Up and at ’em

I got inspired by a combination of a post on Ben Slavic’s blog and an upcoming AAPPL test (link is thanks to our World Language Director).

The blog talked about giving a quiz that made kids dip back into their reading, but giving them every clue possible to make it super easy to skim for answers. The AAPPL demo (scroll down to the languages and test sections) would be worth using as a lab activity, even if you’re not using the test. At least the Russian practice tests are very nicely set up; you don’t need a login.

Kids worked in pairs that changed after every question. Everyone has read a particular one of our four books, so we used that one.

For the first part, I wanted to review meanings of verbs of motion in context, so I set up a small “quiz.”  I listed a verb form, then the page and paragraph where that form was in a sentence. As soon as the information was shown, students had to find a new partner. I gave them just enough time, then pulled one name to answer. If the student got it right, they got a ruble (love the ruble system). My point was primarily to make them skim the reading that they’d already done, second to review verb of motion prefixes and suffixes (a sticky topic in Russian), and third to practice working in pairs on something easy to prepare for the real exercise. In my “old age,” I’m finding that it’s always best to pair something familiar with anything new. Jason Fritze has emphasized that idea when he says to use familiar vocabulary when teaching new culture, and I keep realizing how the advice fits many situations. “Something old, something new…”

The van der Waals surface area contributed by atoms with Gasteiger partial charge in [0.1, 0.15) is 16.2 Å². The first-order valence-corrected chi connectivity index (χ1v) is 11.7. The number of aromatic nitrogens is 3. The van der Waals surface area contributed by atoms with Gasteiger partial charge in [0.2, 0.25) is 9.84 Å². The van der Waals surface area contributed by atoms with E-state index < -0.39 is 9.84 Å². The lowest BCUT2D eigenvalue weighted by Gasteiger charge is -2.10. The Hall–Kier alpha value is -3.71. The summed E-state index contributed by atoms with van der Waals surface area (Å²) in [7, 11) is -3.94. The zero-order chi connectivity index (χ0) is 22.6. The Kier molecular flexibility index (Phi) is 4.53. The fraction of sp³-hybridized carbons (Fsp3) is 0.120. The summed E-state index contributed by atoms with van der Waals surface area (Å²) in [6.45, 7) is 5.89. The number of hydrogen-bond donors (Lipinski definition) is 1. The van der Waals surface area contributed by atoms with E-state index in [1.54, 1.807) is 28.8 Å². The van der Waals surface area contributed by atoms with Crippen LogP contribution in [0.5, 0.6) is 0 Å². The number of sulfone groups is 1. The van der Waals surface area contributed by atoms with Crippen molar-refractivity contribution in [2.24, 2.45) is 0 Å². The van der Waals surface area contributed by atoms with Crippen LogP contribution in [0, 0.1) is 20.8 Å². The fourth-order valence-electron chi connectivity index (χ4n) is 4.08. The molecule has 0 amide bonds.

The second activity was for students to use our “Star” questions. I’ve added a few new questions that have to do with kinds of information on the APPLL test, but I have also continued to work on tag questions. If the question is “What’s your name,” you can follow with “What’s your last name?” or “Are you named after anyone…” If it’s “What is your favorite music group,” it could be “Have you heard them in concert?” (This kind of training is good for life!) We put a question on the screen, students find a new partner, ask and answer the question and tag questions, and then I call on someone who introduces just this information about his or her partner. If s/he gets out something extra, I hand her/him an extra ruble.

This set of questions has been with us since the beginning of the year, when we interviewed everyone in turn. The translations were there to support beginners in the class. I’m too lazy to delete the English, also hoping to use them again next year. At some point I’ll have to copy and cut it back for beginners, and will probably take out the English on the advanced copy then.

When a band member returned from a small-group rehearsal at the end of class, I was happy to hear several kids say, “You missed a really fun class.”



2 responses to “Up and at ’em

  1. Hi Michele, not seeing the practice tests for which we don’t need a log in? Can you direct me? Thanks.


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